Caption: Performance Studio. AΦE capture session. Photo: S. deLahunta

MOTION CAPTURE AS MEETING POINT: Seeding Collaboration from the Bottom-Up

Centre for Dance Research, Centre for Future Transport and Cities, Centre for Computational Science and Mathematical Modelling, Centre for Physical Activity, Sport and Exercise Sciences

Cross-Centre Motion Capture Lab. Dates: 27-30 November 2023. Location: Performance Studio. Institute for Creative Cultures (ICC) Building, Parkside, Coventry CV1 2NE. Co-organisers and facilitators: Daniel Bisig, Scott deLahunta, Ruth Gibson, Alex Masters.

The Cross-Centre Motion Capture Lab was established to explore connections between a spectrum of art-science-engineering research focussed on movement and gesture. Over the course of four days, a handful of research teams from across various research centres experimented with the motion capture systems housed at the ICC Building. The Lab facilitated the exchange and discussion of various research aims and methodologies across disciplines, fostering bridges for possible future collaboration. Participating research centres included Dance Research (C-DaRE), Future Transport and Cities (FTC), Computational Science and Mathematical Modelling (CSMM), and Physical Activity, Sport and Exercise Sciences (PASES). In addition, two guest artistic teams took part AΦE and Gibson/Martelli.

In late 2022, the Centres for Dance Research, Postdigital Cultures and Arts, Memory and Communities received UKRI funding to invest in digital technology, including motion capture. The Centres have now acquired two camera-based Kinect Azure systems and eight IMU motion capture suits including three Rokoko, two Perception Neuron, two Tesla and an Xsens Movella borrowed from FTC.[1] What makes motion capture technology unique is that it is used in both artistic and scientific movement research. This requires a significant level of technical knowledge of how to configure, calibrate and operate the systems, and the Centres have a few researchers[2] who utilise motion capture in their work, with some employing it quite extensively.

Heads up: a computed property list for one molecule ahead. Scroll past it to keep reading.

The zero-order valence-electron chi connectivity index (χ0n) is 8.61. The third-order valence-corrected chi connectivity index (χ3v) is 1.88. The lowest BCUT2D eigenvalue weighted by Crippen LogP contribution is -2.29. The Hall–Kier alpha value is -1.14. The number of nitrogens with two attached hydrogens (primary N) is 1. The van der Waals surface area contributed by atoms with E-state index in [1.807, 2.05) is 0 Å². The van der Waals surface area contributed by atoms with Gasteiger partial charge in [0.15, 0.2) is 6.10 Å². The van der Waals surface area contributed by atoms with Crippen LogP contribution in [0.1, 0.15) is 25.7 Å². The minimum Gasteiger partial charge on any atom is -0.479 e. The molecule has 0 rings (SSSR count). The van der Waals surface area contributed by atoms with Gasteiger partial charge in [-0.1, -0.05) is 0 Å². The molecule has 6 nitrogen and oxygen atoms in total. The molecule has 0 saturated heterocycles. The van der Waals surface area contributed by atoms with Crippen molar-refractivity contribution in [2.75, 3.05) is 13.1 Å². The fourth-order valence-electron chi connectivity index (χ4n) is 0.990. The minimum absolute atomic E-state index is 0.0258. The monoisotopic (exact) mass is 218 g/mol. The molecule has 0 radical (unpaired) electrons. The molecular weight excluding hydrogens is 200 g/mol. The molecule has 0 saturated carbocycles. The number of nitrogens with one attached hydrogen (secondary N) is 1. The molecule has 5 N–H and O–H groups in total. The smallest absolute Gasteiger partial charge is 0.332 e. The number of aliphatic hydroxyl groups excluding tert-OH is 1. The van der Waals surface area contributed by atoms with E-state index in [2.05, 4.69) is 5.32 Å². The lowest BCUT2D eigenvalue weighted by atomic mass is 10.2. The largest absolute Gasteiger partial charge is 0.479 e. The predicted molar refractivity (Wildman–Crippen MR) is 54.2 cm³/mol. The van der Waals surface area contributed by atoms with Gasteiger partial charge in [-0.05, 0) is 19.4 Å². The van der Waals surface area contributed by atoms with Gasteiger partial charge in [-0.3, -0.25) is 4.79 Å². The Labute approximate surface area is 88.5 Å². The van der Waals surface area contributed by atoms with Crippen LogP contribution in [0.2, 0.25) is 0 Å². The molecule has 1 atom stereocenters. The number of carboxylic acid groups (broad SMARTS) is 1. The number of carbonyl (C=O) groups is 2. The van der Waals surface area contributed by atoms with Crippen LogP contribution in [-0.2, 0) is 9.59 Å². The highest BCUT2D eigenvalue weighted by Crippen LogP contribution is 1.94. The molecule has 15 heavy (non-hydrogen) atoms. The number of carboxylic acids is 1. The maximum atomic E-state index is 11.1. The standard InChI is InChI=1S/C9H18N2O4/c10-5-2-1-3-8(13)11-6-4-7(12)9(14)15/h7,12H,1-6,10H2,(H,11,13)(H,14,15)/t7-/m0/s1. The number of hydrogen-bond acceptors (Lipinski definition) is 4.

Caption: PASES researchers preparing to test an IMU suit. Photo: S. deLahunta

PASES researchers preparing to test an IMU suit. Photo: S. deLahunta

The Lab was envisioned as an opportunity for collaboration with Coventry researchers from diverse fields who are using motion capture technology in their work. The invitation said “the purpose is to bring together researchers from different centres/ disciplines who use motion capture in their research. We would like to spend a few days together conducting various recording and analysis sessions as designed and conducted by the separate fields involved. The goal is to enable exchange and discussion of different research approaches and methodologies with the aim of making bridges for possible future cross-centre collaboration.” Within a short time, researchers from the above centres (FTC, CSMM, PASES) had agreed to attend.

The Lab was scheduled to take place from 26-30 November 2023 and comprised eight half-day motion capture sessions with each session dedicated to a participating research team or individual researcher. Time was allocated at the beginning of each session to introduce their research interest followed by conducting motion capture recordings and a final discussion to reflect and identify possible follow-ups. A core group comprising the Lab organisers and facilitators (Daniel Bisig, Scott deLahunta, Ruth Gibson, Alex Masters) were present throughout, providing bridges between sessions, documenting and drafting a final report.

Caption: AΦE capture session. Photo: S. deLahunta.

AΦE capture session. Photo: S. deLahunta.